T Nation

Setting Up the Hands for the Jerk


#1

Does anyone do this? I have been looking at how Dabaya sets up for the jerk. He pulls his elbows down. I started doing this a while back (athough I cannot get my elbows pulled vertically down). It seems to help me to get a solid upright push on the bar.


#2

it helps me. although im no pro, i try to keep my elbows down when setting up for the jerk. almost no lifters jerk with their elbows at 90 degrees to their torso.. you just cant get enough drive. try overhead pressing with your elbows perpendicular to your torso and then try the same weight with your elbows in the 30-40 degree range. you just drive better with your elbows down.


#3

the drive is almost entirely with the legs but yes keeping the elbows down does help, as long as the bar doesn't travel down your shoulder/arm during the dip and drive and your shoulder and arm stay at the same angles during the dip and drive.

Besides that he moves his hands out which if you can do it and hold the bar overhead, its good IMO. I can't do it without a lot of trouble still. Need more flexibility and shoulder mass to be able to do it easily. If I could, I would.


#4

i dunno. i thought you were supposed to drive it up with your hips.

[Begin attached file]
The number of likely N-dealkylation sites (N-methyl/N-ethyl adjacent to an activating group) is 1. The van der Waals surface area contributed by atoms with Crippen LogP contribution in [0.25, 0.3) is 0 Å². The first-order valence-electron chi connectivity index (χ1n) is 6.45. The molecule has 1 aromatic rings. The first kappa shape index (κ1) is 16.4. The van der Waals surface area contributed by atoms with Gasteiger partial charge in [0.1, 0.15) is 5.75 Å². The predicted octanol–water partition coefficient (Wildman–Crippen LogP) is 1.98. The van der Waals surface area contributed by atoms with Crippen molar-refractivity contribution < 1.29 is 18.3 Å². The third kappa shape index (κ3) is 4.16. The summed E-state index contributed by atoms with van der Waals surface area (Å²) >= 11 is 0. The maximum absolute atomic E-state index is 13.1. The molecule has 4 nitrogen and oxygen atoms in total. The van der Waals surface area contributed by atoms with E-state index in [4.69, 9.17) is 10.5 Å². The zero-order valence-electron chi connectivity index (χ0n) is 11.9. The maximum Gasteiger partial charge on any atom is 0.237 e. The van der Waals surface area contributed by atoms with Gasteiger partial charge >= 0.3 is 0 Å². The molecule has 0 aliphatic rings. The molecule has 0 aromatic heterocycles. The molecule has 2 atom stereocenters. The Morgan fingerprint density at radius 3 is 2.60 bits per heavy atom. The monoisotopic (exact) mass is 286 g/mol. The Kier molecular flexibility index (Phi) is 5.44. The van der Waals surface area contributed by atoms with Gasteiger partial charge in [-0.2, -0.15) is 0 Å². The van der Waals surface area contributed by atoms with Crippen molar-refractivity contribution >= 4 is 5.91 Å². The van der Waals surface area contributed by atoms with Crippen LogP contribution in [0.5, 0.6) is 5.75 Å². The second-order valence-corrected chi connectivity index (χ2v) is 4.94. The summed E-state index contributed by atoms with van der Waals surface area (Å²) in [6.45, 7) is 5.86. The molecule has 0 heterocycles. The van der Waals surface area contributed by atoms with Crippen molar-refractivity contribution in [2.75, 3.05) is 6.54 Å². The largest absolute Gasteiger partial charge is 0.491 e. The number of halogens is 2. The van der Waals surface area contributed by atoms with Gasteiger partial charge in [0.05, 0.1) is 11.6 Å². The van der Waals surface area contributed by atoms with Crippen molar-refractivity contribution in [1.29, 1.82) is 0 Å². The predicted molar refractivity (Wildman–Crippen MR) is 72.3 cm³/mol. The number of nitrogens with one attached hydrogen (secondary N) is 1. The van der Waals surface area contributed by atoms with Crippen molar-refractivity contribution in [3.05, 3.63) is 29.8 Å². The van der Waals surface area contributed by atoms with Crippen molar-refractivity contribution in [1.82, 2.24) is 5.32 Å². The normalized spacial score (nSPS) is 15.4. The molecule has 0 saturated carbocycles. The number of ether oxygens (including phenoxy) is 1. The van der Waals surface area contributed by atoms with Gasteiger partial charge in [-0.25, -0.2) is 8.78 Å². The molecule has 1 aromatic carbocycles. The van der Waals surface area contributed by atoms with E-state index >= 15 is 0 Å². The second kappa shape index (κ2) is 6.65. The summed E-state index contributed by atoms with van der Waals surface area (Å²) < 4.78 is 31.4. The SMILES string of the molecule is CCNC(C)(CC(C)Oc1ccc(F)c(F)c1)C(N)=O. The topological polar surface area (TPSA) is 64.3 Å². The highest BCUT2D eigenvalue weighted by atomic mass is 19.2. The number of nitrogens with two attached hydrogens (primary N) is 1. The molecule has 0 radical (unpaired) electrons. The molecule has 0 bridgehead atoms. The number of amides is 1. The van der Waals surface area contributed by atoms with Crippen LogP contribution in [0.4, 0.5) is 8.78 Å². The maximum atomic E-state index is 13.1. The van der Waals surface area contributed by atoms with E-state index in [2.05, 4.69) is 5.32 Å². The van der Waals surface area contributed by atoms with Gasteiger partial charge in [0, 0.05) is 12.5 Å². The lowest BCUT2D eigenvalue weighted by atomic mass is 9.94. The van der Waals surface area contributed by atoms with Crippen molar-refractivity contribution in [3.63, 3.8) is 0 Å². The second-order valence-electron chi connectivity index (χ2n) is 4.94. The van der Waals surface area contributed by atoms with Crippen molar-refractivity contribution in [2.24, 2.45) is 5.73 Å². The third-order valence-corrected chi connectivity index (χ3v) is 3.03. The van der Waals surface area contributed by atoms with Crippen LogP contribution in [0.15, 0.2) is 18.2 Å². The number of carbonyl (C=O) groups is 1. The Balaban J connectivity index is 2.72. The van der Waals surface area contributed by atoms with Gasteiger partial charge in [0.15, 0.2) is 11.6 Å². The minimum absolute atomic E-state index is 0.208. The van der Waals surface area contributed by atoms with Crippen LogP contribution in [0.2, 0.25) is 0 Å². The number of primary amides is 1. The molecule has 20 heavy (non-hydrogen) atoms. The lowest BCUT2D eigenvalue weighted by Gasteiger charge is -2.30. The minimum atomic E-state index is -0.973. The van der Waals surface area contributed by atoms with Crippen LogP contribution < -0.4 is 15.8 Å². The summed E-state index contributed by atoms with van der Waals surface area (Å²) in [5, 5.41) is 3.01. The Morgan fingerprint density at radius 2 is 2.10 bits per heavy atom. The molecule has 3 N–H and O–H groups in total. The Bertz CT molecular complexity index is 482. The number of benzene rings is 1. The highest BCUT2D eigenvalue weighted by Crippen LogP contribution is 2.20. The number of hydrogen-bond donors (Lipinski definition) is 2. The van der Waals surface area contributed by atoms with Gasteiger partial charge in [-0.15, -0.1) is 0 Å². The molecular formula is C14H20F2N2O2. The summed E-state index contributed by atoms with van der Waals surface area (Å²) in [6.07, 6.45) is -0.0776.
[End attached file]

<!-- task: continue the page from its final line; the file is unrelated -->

#5

Undoubtedly. But, while locking out overhead, there is of course a huge amount of resistance the arms and shoulders have to deal with. I have found that (with the bar racked across my shoulders) setting up my hands in a wider position, with the elbows held down as much as possible, helps me to get a more solid lockout. I don't think Anyone is suggesting you should just push the bar up. That you should dip and use your hips/legs to initiate a jerk is not relevant or of interest: it's the performance AFTER that phase which I am interested in.

I just want to know if people think it's ultimately a good idea. Dabaya does it, but, well, he's Dabaya. Most lifters don't seem to. They just seem to dip in the normal racked position and then transition QUICKLY (!) into the overhead lockout. What are the pros and cons of both methods (if any)?


#6